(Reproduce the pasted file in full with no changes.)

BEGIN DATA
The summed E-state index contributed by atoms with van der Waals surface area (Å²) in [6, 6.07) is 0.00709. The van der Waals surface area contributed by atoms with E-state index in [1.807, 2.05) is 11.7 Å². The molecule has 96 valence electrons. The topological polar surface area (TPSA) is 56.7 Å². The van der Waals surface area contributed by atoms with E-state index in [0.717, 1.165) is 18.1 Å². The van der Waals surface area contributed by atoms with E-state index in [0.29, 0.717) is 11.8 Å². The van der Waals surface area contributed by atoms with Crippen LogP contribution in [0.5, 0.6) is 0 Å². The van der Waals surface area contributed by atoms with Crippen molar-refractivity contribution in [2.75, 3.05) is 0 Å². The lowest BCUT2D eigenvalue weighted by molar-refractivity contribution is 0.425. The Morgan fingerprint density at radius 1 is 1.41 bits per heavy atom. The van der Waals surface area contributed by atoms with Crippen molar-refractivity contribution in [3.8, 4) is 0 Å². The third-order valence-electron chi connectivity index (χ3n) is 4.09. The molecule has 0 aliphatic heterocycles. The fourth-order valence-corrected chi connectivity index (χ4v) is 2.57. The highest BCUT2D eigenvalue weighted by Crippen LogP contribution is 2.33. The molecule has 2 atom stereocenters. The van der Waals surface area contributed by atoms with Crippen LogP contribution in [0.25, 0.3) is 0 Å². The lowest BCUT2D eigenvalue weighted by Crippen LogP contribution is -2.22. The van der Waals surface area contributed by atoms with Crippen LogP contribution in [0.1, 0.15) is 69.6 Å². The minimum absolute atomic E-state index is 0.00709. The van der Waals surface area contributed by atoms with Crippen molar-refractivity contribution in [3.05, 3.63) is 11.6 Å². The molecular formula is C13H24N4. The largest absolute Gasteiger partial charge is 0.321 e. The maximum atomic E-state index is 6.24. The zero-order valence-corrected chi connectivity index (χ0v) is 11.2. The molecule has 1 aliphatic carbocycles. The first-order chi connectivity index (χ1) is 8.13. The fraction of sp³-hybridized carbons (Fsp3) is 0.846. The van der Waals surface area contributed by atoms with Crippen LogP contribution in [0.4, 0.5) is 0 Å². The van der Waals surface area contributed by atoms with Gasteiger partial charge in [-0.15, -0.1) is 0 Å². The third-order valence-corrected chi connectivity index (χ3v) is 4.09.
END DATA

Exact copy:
The summed E-state index contributed by atoms with van der Waals surface area (Å²) in [6, 6.07) is 0.00709. The van der Waals surface area contributed by atoms with E-state index in [1.807, 2.05) is 11.7 Å². The molecule has 96 valence electrons. The topological polar surface area (TPSA) is 56.7 Å². The van der Waals surface area contributed by atoms with E-state index in [0.717, 1.165) is 18.1 Å². The van der Waals surface area contributed by atoms with E-state index in [0.29, 0.717) is 11.8 Å². The van der Waals surface area contributed by atoms with Crippen LogP contribution in [0.5, 0.6) is 0 Å². The van der Waals surface area contributed by atoms with Crippen molar-refractivity contribution in [2.75, 3.05) is 0 Å². The lowest BCUT2D eigenvalue weighted by molar-refractivity contribution is 0.425. The Morgan fingerprint density at radius 1 is 1.41 bits per heavy atom. The van der Waals surface area contributed by atoms with Crippen molar-refractivity contribution in [3.8, 4) is 0 Å². The third-order valence-electron chi connectivity index (χ3n) is 4.09. The molecule has 0 aliphatic heterocycles. The fourth-order valence-corrected chi connectivity index (χ4v) is 2.57. The highest BCUT2D eigenvalue weighted by Crippen LogP contribution is 2.33. The molecule has 2 atom stereocenters. The van der Waals surface area contributed by atoms with Crippen LogP contribution in [0.25, 0.3) is 0 Å². The lowest BCUT2D eigenvalue weighted by Crippen LogP contribution is -2.22. The van der Waals surface area contributed by atoms with Crippen LogP contribution in [0.1, 0.15) is 69.6 Å². The minimum absolute atomic E-state index is 0.00709. The van der Waals surface area contributed by atoms with Crippen molar-refractivity contribution in [3.05, 3.63) is 11.6 Å². The molecular formula is C13H24N4. The largest absolute Gasteiger partial charge is 0.321 e. The maximum atomic E-state index is 6.24. The zero-order valence-corrected chi connectivity index (χ0v) is 11.2. The molecule has 1 aliphatic carbocycles. The first-order chi connectivity index (χ1) is 8.13. The fraction of sp³-hybridized carbons (Fsp3) is 0.846. The van der Waals surface area contributed by atoms with Crippen LogP contribution in [0.4, 0.5) is 0 Å². The van der Waals surface area contributed by atoms with Gasteiger partial charge in [-0.15, -0.1) is 0 Å². The third-order valence-corrected chi connectivity index (χ3v) is 4.09.